Libertarian trying to shake up Va. governor's race gets tough on top candidates

Robert Sarvis, the Libertarian Party candidate in the Virginia gubernatorial race, knows he’s a long shot to win. That’s typical for a third-party candidate going against a Democrat, a Republican and the well-funded operations that support them.

Yet Sarvis is hoping to ride the country’s recent wave of Libertarian enthusiasm long enough to at least shake up a race in which voters are showing unfavorable opinions for Democratic nominee Terry McAuliffe and Republican nominee Ken Cuccinelli, whose campaigns have been noted so far for their controversies.

Sarvis, a lawyer and Harvard math major with a young family, largely takes a measured, thought-out approach to matters but occasional reveal the edge for which outsider candidates are known – criticizing Democrats and his former Republican Party, alike.

He accuses both gubernatorial candidates of economic and social “engineering” in which they pick winners and losers based upon their views and those of their respective political party.

He argues personal and economic freedoms “cannot be separated out” and points out that Cuccinelli supports the coal industry while McAuliffe touts green energy.

“Instead of trying to free business from government, they are picking and choosing which industries they like better,” he told on Saturday. “I will tell the truth to Virginia voters.”

“McAuliffe is terrible for Virginia. He’s a national Democrat, not a Virginia Democrat,” Sarvis continued. “And Cuccinelli is too extreme on personal issues and not transparent on economic issues.”

However, breaking through to voters will continue to be difficult for Sarvis.

With a war chest of just $2,000 in cash on hand, compared to roughly $6 million for McAuliffe and $2.6 million for Cuccinelli, Sarvis will have limited opportunity for TV and radio campaign ads. And with support from just 7 percent of likely voters, he has been left out of debates and candidates forums, including one Friday in Northern Virginia.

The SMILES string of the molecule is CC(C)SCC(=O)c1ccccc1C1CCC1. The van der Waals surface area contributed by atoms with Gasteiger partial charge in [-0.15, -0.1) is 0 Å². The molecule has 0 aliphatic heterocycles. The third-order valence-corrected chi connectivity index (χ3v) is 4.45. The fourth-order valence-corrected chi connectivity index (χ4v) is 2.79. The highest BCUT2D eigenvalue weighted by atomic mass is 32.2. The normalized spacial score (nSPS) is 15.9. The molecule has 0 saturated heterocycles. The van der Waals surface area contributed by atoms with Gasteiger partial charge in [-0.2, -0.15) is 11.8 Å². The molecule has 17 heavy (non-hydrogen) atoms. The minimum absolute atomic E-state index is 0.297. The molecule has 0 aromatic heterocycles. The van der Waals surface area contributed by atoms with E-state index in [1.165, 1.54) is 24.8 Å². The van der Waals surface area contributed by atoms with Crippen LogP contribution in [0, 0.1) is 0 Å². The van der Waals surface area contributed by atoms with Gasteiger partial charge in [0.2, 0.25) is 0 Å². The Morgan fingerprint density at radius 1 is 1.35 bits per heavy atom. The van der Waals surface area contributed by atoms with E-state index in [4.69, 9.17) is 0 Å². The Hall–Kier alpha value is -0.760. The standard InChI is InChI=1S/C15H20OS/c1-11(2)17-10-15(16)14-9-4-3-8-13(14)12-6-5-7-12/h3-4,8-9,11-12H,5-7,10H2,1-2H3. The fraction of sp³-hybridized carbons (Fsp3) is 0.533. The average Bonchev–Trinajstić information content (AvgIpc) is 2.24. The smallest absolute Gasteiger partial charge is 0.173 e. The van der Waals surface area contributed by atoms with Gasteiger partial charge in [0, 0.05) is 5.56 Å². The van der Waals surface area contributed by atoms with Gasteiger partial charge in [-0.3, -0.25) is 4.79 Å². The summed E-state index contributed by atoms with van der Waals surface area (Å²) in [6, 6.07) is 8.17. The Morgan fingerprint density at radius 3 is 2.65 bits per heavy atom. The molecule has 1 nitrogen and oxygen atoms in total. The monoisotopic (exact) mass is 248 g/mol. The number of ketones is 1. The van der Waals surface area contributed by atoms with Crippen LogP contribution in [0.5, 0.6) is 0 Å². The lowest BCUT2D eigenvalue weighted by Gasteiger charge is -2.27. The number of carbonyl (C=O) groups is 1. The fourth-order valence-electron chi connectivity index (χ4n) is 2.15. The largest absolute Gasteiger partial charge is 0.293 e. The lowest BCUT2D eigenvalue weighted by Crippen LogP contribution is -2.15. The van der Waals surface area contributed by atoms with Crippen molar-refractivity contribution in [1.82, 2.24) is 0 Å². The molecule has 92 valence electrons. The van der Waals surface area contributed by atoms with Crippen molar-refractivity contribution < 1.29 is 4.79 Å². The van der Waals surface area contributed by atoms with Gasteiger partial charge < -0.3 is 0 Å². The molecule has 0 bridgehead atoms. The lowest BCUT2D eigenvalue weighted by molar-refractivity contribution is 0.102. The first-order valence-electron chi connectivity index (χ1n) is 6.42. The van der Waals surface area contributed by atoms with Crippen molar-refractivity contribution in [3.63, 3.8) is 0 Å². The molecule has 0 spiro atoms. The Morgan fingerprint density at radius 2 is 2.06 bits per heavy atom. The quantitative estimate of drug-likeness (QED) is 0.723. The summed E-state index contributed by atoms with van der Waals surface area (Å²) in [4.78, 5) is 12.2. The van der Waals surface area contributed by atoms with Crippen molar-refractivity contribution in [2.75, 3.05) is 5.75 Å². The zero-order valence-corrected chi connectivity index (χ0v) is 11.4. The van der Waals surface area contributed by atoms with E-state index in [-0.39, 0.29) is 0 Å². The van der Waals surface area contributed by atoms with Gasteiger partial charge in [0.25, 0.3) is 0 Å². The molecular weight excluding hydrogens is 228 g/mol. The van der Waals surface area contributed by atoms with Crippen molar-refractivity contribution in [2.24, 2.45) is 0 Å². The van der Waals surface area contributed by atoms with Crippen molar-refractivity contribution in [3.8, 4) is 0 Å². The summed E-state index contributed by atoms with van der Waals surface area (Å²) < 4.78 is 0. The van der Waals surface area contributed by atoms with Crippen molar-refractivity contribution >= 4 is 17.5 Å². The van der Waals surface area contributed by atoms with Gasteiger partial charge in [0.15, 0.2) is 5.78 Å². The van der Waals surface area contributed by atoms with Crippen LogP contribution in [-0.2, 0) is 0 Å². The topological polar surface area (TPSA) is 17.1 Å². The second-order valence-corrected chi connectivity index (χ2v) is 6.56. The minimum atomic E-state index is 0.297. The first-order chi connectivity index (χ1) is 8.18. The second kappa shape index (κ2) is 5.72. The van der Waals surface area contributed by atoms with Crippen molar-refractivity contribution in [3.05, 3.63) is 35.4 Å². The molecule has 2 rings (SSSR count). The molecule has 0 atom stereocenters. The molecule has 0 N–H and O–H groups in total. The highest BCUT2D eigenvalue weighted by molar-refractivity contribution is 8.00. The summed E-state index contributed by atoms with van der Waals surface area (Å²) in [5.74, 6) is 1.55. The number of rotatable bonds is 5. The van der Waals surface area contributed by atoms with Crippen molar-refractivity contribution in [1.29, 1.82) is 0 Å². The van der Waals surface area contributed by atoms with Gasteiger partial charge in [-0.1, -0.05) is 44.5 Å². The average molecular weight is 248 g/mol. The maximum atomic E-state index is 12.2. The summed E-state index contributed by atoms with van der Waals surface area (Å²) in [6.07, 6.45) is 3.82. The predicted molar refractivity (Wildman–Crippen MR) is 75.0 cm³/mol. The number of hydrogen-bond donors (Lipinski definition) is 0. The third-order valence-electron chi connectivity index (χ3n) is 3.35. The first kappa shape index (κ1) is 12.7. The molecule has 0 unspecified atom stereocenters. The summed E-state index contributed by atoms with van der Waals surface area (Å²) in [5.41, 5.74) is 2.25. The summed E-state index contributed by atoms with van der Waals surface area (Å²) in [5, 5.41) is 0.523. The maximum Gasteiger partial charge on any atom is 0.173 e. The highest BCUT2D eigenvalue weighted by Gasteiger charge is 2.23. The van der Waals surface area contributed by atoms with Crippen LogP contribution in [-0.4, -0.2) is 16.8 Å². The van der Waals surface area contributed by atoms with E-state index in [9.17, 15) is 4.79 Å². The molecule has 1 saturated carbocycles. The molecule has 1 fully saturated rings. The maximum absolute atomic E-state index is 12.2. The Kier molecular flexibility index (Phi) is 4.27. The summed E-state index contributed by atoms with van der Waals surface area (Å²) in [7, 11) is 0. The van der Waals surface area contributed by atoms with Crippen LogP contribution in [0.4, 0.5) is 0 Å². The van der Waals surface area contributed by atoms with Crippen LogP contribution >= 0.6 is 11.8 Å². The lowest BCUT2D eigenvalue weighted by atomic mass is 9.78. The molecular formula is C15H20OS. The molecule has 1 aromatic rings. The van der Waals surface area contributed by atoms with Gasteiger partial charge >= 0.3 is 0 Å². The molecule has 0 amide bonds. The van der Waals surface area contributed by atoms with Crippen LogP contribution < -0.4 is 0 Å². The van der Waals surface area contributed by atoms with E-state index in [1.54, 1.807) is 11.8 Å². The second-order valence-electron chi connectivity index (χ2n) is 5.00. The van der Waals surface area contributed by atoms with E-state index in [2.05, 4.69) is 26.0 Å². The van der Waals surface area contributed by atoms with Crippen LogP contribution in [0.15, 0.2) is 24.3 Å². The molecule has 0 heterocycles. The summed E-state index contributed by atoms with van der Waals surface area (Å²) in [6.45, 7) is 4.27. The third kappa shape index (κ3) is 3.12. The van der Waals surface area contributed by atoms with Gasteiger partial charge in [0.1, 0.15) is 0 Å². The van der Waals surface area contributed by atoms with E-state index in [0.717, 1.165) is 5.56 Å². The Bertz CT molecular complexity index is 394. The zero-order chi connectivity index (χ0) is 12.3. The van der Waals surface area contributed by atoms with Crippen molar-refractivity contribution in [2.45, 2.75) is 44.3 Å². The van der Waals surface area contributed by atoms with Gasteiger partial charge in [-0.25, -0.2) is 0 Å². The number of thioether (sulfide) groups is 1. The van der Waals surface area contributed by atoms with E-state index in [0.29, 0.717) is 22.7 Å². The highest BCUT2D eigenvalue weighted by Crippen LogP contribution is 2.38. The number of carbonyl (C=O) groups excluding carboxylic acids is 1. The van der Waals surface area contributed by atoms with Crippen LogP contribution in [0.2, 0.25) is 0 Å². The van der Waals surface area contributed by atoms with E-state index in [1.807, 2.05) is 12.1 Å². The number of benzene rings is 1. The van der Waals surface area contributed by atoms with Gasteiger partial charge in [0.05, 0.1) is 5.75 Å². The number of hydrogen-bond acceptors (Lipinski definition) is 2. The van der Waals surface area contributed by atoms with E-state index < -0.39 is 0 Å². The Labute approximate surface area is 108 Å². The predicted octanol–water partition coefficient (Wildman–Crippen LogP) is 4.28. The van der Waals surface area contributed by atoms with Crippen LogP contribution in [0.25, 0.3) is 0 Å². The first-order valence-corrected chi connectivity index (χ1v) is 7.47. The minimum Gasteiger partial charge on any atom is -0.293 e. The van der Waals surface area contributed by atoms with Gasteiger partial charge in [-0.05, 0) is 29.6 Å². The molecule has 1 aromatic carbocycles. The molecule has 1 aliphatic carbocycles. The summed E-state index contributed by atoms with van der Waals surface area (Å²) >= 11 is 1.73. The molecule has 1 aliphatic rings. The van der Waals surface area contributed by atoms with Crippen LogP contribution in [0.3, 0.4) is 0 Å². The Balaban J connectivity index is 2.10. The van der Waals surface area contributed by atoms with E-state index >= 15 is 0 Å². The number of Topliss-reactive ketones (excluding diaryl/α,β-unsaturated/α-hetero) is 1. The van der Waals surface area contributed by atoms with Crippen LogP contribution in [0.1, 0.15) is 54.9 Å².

Still, Sarvis remains optimistic, saying a young voter stopped him later that day while he and his family were having dinner in a restaurant in the area.

“We are creating awareness,” Sarvis said.

The same recent survey by Democratic-leaning Public Policy Polling that puts Sarvis in single digits shows McAuliffe, a former Democratic National Committee chairman, leading 41-to-37 percent over Cuccinelli, the state’s attorney general.

Forty-seven percent of voters had an unfavorable opinion of Cuccinelli, while 36 percent had the same opinion of McAuliffe, according to the poll.

The survey was released weeks before the federal government announced it was looking into whether McAuliffe’s former company, GreenTech Automotive, improperly took advantage of a foreign visa program to attract overseas investors.

Cuccinelli has meanwhile been attacked for accepting gifts from a political supporter who also gave loans and gifts to the family of Republican Gov. Bob McDonnell and a loan to a business the governor co-owns. A Richmond's commonwealth's attorney recently said he found no evidence that Cuccinelli violated the state ethics law.

Sarvis won his party’s nomination in April, about a month after deciding to run, which has also hurt with name recognition.

Still, party leaders are enthused about their candidate.

Chuck Moulton, the state party chairman, told the Huffington Post that Sarvis’ background as an entrepreneur and lawyer impressed party leaders, who didn’t like either of the mainstream candidates and saw in him the “opportunity to give voters a different choice.”

Childhood friend and New York attorney Michael Park recently told the website that Sarvis is "one of the smartest guys I’ve ever know.”

Sarvis said his campaign is reaching out to Gary Johnson, a 2012 Libertarian Party presidential candidate and former New Mexico Republican governor, who like Sarvis supports the legalization of marijuana.

Sarvis said his campaign has yet to formally contact retired Texas Republican Rep. Ron Paul, whose 2012 presidential campaign inspired legions of young libertarians, and Kentucky Republican Sen. Rand Paul, whose libertarian views on the Obama administration’s use of drone strikes on Americans and the National Security Agency’s controversial surveillance program have sparked more enthusiasm for the personal-freedom movement.

He thinks the Kentucky senator might be wary of backing a candidacy at the risk of alienating national Republicans who support Cuccinelli but would welcome the support.